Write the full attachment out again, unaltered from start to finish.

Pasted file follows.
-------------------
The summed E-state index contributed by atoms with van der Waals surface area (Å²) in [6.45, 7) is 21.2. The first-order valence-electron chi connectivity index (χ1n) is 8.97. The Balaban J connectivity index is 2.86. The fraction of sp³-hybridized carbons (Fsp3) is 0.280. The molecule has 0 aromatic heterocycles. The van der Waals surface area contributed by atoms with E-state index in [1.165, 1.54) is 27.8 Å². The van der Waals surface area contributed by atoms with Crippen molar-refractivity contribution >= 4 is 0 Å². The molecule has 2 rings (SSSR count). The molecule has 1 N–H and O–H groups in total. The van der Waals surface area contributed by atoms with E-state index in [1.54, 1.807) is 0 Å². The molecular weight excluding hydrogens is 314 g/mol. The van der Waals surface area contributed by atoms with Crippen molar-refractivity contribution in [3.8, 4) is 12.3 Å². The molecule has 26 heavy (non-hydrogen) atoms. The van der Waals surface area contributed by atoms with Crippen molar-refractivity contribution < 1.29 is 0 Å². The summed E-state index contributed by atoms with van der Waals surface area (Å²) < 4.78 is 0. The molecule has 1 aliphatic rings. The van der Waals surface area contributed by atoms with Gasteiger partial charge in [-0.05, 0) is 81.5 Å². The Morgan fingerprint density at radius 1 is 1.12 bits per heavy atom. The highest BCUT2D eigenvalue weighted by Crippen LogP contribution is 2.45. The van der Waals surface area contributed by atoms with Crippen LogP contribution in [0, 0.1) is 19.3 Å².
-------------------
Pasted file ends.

The summed E-state index contributed by atoms with van der Waals surface area (Å²) in [6.45, 7) is 21.2. The first-order valence-electron chi connectivity index (χ1n) is 8.97. The Balaban J connectivity index is 2.86. The fraction of sp³-hybridized carbons (Fsp3) is 0.280. The molecule has 0 aromatic heterocycles. The van der Waals surface area contributed by atoms with E-state index in [1.165, 1.54) is 27.8 Å². The van der Waals surface area contributed by atoms with Crippen molar-refractivity contribution >= 4 is 0 Å². The molecule has 2 rings (SSSR count). The molecule has 1 N–H and O–H groups in total. The van der Waals surface area contributed by atoms with E-state index in [1.54, 1.807) is 0 Å². The molecular weight excluding hydrogens is 314 g/mol. The van der Waals surface area contributed by atoms with Crippen molar-refractivity contribution in [3.8, 4) is 12.3 Å². The molecule has 26 heavy (non-hydrogen) atoms. The van der Waals surface area contributed by atoms with Crippen molar-refractivity contribution < 1.29 is 0 Å². The summed E-state index contributed by atoms with van der Waals surface area (Å²) < 4.78 is 0. The molecule has 1 aliphatic rings. The van der Waals surface area contributed by atoms with Gasteiger partial charge in [-0.05, 0) is 81.5 Å². The Morgan fingerprint density at radius 1 is 1.12 bits per heavy atom. The highest BCUT2D eigenvalue weighted by Crippen LogP contribution is 2.45. The van der Waals surface area contributed by atoms with Crippen LogP contribution in [0, 0.1) is 19.3 Å².